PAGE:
Realism can mean a hard look at difficult things; hard meaning honest and clear-eyed, not necessarily glum and despairing. It can also mean – and it means this worryingly often, I think – the snuggle-inducing, struggle-simulating duvet brand of Serious Fiction. The duvet is a padded stitching together of the safely near and the safely remote. Either familiar relationship problems tout court, or those problems piggybacked on historical disasters to give them stature. How We Got Together/Broke Up/Came To Ambiguous Terms, with atrocity background. Pretty? Hardly. But perhaps a little more real, like two half-realities holding hands: the little something that sort of happens here and now, and the big something that definitely happened there and then. Though can two half-lives ever make a whole? Isn’t a realism built up from spongy assumptions, coyly rebranded as tough insights, bound to be – to coin a term – enfabled?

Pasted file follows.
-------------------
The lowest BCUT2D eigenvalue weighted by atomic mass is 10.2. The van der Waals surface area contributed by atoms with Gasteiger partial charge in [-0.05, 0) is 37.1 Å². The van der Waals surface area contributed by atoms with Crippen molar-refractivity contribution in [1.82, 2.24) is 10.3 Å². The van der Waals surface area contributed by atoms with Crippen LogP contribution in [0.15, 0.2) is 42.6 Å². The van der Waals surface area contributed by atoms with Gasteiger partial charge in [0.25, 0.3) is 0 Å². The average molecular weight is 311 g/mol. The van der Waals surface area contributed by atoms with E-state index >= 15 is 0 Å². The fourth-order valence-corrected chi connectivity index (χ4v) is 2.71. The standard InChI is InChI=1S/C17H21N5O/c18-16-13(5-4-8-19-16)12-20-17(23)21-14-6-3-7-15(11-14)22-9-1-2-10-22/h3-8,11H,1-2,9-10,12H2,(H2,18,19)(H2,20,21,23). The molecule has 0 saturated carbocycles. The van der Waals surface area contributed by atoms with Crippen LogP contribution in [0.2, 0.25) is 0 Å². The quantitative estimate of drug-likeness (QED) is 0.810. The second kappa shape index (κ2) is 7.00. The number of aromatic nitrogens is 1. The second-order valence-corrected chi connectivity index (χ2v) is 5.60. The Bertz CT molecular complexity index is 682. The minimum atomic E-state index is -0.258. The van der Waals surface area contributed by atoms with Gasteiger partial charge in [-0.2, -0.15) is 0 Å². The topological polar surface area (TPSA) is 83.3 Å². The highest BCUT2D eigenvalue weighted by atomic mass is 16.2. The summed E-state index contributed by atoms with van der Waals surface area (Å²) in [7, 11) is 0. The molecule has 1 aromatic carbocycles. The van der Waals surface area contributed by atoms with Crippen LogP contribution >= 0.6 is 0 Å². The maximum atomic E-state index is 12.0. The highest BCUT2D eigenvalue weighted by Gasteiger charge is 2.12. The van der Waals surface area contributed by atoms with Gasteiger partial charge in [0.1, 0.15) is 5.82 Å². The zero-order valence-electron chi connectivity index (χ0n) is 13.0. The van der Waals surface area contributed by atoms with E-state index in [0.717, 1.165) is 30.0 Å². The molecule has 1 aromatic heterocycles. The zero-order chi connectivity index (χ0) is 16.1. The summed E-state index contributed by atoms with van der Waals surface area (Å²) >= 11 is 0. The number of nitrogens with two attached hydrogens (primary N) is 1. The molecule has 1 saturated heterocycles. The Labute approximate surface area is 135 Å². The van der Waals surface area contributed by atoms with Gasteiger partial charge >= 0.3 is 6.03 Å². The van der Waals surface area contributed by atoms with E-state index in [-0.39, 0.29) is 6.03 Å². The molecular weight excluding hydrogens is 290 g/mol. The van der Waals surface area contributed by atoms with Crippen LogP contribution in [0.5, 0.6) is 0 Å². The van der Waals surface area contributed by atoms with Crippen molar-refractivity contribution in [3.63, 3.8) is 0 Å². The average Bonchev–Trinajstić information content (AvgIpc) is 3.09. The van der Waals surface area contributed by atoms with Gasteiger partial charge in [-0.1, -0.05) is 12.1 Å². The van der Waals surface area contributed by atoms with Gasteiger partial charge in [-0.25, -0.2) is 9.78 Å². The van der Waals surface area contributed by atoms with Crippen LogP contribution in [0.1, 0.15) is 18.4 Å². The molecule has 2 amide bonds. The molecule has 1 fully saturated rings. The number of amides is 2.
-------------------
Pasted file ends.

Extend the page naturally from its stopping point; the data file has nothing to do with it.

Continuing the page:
And nothing is further removed from the fabulous real than enfabulous swaddling.
Fables, fairy tales: these can be cute whimsy, yes, and delightful as such. At their richest, though, their bubbling narrative streams constantly turn over hard mineral questions – who is friend? who foe? how must I live? what price change? – that duvet realism, for all its pre-dawn ruminating (latte in trembling hand), works to avoid.
Real fable confronts the actual: the enfabled real concocts, often with charming plausibility, ways to forget the actual exists.